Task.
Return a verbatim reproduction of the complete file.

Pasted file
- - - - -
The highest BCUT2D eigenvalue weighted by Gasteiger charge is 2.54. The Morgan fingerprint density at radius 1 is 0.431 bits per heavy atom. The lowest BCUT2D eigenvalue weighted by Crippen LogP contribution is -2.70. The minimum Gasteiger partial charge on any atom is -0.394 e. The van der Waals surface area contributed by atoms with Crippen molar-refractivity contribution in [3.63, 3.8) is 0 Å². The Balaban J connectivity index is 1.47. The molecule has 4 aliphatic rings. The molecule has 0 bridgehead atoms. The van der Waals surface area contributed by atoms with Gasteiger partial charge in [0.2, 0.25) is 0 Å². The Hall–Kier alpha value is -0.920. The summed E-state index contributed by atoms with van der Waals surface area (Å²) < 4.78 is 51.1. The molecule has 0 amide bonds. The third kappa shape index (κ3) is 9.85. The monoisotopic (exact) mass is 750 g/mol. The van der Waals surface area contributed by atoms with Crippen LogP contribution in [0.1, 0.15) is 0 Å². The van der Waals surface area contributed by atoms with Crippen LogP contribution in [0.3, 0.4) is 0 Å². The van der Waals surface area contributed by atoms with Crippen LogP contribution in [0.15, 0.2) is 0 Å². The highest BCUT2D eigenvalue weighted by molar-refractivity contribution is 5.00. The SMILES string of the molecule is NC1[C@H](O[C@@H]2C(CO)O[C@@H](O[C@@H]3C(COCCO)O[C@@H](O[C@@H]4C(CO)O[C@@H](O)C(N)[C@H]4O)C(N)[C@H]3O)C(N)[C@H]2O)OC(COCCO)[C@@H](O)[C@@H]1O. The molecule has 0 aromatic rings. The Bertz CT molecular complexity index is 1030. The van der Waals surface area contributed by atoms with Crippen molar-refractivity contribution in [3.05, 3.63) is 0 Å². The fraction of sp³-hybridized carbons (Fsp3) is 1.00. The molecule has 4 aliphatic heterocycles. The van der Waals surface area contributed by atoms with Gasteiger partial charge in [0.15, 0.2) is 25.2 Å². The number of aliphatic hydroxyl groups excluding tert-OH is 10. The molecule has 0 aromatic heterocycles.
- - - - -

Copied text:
The highest BCUT2D eigenvalue weighted by Gasteiger charge is 2.54. The Morgan fingerprint density at radius 1 is 0.431 bits per heavy atom. The lowest BCUT2D eigenvalue weighted by Crippen LogP contribution is -2.70. The minimum Gasteiger partial charge on any atom is -0.394 e. The van der Waals surface area contributed by atoms with Crippen molar-refractivity contribution in [3.63, 3.8) is 0 Å². The Balaban J connectivity index is 1.47. The molecule has 4 aliphatic rings. The molecule has 0 bridgehead atoms. The van der Waals surface area contributed by atoms with Gasteiger partial charge in [0.2, 0.25) is 0 Å². The Hall–Kier alpha value is -0.920. The summed E-state index contributed by atoms with van der Waals surface area (Å²) < 4.78 is 51.1. The molecule has 0 amide bonds. The third kappa shape index (κ3) is 9.85. The monoisotopic (exact) mass is 750 g/mol. The van der Waals surface area contributed by atoms with Crippen LogP contribution in [0.1, 0.15) is 0 Å². The van der Waals surface area contributed by atoms with Crippen LogP contribution in [0.3, 0.4) is 0 Å². The van der Waals surface area contributed by atoms with Crippen LogP contribution in [0.15, 0.2) is 0 Å². The highest BCUT2D eigenvalue weighted by molar-refractivity contribution is 5.00. The SMILES string of the molecule is NC1[C@H](O[C@@H]2C(CO)O[C@@H](O[C@@H]3C(COCCO)O[C@@H](O[C@@H]4C(CO)O[C@@H](O)C(N)[C@H]4O)C(N)[C@H]3O)C(N)[C@H]2O)OC(COCCO)[C@@H](O)[C@@H]1O. The molecule has 0 aromatic rings. The Bertz CT molecular complexity index is 1030. The van der Waals surface area contributed by atoms with Crippen molar-refractivity contribution in [3.05, 3.63) is 0 Å². The fraction of sp³-hybridized carbons (Fsp3) is 1.00. The molecule has 4 aliphatic heterocycles. The van der Waals surface area contributed by atoms with Gasteiger partial charge in [0.15, 0.2) is 25.2 Å². The number of aliphatic hydroxyl groups excluding tert-OH is 10. The molecule has 0 aromatic heterocycles.